Few pieces of music are more iconic than Vivaldi’s “Spring” concerto. From the first few notes, the listener is transported to another time and place, where one lounges on a chaise with a cup of tea in a manicured garden. It’s the most well-known of Vivaldi’s “Four Seasons” and a favorite at any time of the year.
To bring the joy of spring into your home, we’ve created a video tutorial and piano arrangements of Vivaldi’s Spring. You can watch the Easy piano tutorial below, and keep reading to download the sheet music for Vivaldi’s Spring, and to learn more about the composer and where this piece came from.
Who was Antonio Vivaldi?
Antonio Lucio Vivaldi was a Venetian violinist, composer, and Catholic priest. He was born on March 4, 1678 and died in 1741 at the age of 63. Today, he’s considered one of the greatest composers of the Baroque era (1600-1750), influencing even the great Johann Sebastian Bach.
When Vivaldi was 25, he started working at an orphanage in Venice, the Ospedale della Pietà, or Hospital of Mercy. It was while he was working here that he wrote “The Four Seasons”. In fact, much of Vivaldi’s music was written for the orphanage’s all-girl ensemble, which gained accolades from all over Europe for its brilliant playing. An excellent teacher as well as a composer, Vivaldi excelled at the violin. Most of his pieces feature the violin or orchestral players or singers. For Vivaldi, the keyboard’s main job was to provide a continuo (or steady supporting line) for the virtuosic string players he trained! His most famous compositions were likely written for this all-girls orchestra, including “The Four Seasons.”
Side note: Want a fun story set in Venice, featuring the girls of this orphanage, Vivaldi’s beautiful music, and the composer himself? We recommend “Vivaldi’s Ring of Mystery,” the compelling tale of a young orphan girl who joins Vivaldi’s school at the Pietà. A fully acted audio drama, “Vivaldi’s Ring of Mystery” uses more than 24 excerpts from Vivaldi’s most popular and important works. A great way to learn about the music by entering the world it came from!
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La Primavera and The Four Seasons
From its composition during the Baroque period in 1725, “The Four Seasons” has delighted audiences with its varied moods. Each season itself is divided into three sections, with a slow – fast – slow structure for each season. Characterized by ornate orchestral textures between the violin and the orchestra, Vivaldi uses the orchestra to tell the story of each season.
Vivaldi published sonnets (a type of poem) to go along with each season, describing images and scenes that he orchestrated and wrote into the music! In Spring, listen for the sounds of bird calls and a barking dog. Summer starts slow and heavy, weighed down by humidity before breaking into a raging storm. In Fall, we hear hunting parties and harvest dances, and Winter brings freezing winds and warm, cozy fires. You can read the original sonnets on Wikipedia.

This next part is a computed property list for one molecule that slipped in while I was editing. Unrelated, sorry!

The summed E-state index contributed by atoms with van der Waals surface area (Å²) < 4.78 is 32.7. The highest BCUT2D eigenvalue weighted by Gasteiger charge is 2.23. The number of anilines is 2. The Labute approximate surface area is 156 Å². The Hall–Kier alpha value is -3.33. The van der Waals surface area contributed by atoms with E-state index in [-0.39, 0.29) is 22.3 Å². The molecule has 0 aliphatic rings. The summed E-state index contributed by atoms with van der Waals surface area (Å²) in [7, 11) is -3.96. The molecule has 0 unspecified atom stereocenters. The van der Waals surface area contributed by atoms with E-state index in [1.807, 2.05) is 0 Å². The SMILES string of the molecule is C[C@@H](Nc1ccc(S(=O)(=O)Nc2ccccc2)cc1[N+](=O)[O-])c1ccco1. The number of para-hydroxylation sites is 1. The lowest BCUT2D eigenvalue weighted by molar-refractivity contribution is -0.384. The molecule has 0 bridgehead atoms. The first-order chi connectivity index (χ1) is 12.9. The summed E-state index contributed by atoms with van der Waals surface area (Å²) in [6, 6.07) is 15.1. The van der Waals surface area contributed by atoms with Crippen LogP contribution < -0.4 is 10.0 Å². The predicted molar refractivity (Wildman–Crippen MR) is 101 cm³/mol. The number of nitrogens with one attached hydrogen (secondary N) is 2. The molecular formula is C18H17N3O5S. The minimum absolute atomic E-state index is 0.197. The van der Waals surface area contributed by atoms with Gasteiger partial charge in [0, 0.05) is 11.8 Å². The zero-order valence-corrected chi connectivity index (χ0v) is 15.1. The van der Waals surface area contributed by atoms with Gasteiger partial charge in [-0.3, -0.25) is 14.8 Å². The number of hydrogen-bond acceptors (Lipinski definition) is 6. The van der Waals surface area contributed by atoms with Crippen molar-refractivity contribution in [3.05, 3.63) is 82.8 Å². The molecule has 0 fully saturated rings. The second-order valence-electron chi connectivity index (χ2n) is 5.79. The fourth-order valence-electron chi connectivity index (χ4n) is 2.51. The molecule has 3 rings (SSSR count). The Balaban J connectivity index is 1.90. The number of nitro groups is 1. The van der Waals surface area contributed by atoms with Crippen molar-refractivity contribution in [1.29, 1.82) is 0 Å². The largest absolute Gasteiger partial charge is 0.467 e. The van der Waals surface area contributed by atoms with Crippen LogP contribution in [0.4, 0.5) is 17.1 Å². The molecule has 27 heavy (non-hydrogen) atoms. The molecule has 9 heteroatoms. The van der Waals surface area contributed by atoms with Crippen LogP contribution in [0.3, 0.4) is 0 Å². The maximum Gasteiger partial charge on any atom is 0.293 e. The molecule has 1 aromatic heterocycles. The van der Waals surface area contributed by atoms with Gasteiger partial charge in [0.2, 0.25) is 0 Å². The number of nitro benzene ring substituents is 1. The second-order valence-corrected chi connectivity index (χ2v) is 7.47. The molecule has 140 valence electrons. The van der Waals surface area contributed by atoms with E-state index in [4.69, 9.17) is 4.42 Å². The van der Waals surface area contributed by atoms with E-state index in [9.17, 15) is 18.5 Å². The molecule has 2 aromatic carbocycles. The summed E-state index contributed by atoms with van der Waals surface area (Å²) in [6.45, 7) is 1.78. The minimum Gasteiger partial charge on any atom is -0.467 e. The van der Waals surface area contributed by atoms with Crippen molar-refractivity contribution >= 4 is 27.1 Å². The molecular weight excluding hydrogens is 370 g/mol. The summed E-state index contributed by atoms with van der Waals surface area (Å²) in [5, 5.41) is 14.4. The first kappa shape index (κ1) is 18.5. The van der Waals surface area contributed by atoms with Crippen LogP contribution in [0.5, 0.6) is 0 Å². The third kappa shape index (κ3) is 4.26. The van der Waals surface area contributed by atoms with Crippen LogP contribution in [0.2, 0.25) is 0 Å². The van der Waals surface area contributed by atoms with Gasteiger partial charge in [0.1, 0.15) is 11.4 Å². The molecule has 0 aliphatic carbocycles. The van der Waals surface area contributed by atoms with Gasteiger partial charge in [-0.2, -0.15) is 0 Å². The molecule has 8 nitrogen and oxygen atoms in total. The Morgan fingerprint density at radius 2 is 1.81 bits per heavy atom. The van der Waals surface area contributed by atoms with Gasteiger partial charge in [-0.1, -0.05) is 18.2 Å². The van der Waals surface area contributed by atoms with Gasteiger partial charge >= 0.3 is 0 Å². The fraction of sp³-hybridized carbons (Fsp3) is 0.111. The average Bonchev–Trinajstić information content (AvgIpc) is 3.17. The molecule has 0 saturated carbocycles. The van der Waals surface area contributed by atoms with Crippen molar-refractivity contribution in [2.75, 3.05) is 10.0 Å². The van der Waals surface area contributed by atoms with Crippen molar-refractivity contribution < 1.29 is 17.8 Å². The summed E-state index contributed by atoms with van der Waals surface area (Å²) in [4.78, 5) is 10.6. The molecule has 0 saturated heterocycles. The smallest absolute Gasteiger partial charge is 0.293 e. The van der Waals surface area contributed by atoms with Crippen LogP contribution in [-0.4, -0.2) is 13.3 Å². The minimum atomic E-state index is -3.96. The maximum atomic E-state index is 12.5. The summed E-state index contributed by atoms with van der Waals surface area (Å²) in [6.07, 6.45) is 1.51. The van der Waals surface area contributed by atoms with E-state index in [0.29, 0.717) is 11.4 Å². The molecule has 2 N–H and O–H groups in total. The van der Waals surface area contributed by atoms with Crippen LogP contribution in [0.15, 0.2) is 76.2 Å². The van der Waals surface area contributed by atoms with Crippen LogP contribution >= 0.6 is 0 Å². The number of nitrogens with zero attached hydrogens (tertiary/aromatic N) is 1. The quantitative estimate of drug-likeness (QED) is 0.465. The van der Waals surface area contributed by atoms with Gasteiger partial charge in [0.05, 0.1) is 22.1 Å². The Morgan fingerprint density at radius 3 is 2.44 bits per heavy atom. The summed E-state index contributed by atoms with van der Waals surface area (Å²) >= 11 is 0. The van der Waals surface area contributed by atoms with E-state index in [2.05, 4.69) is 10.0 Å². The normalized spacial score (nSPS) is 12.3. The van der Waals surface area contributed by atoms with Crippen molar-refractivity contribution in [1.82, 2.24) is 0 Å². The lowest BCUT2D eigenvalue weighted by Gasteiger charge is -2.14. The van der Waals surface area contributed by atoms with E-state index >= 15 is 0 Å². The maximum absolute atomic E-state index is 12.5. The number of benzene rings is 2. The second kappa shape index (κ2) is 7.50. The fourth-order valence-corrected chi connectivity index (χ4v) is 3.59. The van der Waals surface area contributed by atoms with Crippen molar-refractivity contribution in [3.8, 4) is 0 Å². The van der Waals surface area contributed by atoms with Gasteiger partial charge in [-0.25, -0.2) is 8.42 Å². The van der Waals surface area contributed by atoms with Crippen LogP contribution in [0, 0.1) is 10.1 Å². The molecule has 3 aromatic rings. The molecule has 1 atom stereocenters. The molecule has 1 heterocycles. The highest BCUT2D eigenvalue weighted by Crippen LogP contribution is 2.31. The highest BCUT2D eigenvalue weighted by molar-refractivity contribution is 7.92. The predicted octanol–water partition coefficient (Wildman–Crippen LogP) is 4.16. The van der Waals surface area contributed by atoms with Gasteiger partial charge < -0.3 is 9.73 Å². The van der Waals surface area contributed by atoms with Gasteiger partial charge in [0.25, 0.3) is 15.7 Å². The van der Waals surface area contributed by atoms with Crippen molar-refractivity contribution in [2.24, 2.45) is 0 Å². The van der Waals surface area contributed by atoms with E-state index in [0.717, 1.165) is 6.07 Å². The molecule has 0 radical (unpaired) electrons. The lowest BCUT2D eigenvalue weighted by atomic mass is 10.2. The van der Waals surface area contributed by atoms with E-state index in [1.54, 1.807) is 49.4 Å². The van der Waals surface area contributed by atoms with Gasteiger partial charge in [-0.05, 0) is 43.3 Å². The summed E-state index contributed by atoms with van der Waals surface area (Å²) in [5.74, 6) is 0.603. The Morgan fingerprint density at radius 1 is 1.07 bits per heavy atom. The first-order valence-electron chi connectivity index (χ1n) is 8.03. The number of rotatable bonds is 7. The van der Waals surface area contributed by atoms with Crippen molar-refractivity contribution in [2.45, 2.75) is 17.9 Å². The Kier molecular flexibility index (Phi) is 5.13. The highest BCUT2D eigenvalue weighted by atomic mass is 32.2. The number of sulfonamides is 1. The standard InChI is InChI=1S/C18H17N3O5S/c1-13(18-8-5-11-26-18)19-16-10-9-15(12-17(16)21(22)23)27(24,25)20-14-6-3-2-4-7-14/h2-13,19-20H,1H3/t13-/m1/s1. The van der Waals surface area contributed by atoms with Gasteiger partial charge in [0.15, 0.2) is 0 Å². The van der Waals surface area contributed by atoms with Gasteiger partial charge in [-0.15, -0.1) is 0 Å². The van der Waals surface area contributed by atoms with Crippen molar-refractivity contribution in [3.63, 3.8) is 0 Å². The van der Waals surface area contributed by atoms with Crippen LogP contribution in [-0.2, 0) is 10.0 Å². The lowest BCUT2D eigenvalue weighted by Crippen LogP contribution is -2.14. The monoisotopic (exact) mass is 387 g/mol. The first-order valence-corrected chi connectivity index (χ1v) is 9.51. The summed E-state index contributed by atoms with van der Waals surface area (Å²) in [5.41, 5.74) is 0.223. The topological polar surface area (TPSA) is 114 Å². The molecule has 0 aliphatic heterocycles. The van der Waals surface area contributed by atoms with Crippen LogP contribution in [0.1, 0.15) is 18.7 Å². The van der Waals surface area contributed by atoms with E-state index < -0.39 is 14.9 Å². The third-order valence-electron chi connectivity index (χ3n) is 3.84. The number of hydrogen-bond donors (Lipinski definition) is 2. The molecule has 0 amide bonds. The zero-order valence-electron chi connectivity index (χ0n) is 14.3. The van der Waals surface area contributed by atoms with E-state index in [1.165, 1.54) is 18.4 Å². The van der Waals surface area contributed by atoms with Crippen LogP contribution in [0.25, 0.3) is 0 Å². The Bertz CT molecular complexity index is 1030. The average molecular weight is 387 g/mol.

La Primavera, or Spring, is one of a set of four concertos (or concerti, to be proper) for violin and string ensemble. A concerto is a piece for a solo instrument accompanied by a large ensemble, often divided into three sections or “movements.” Each concerto represents a different season: Spring (La Primavera), Summer (L’estate), Fall (L’autunno), and Winter (L’inverno).
Play La Primavera on the Piano!
One of the great things about learning piano? You can play almost any music on the piano – even pieces that weren’t originally written for it! We’ve taken parts of the first movement of “La Primavera” and arranged it for piano, with 5 different levels: Early Elementary (Units 1-4), Elementary (Units 5-8), Early Intermediate (Units 9-14), Intermediate (Units 15+), and Advanced.
With our version of La Primavera, you’ll be playing the violin melody and the orchestra continuo – the melody is in your right hand, and the continuo is in your left hand. To play our Early Elementary version of La Primavera, you’ll need to know D Major position. Although Vivaldi’s original piece is in E major, we transposed it to an easier key to play for those who are just starting out. It will also help to have a familiarity with the D major pentascale and to review your tonic or I chord in D major. You can refer to the video at the top of this article for more great tips on how to play La Primavera on piano!
Choose your level and get your free sheet music: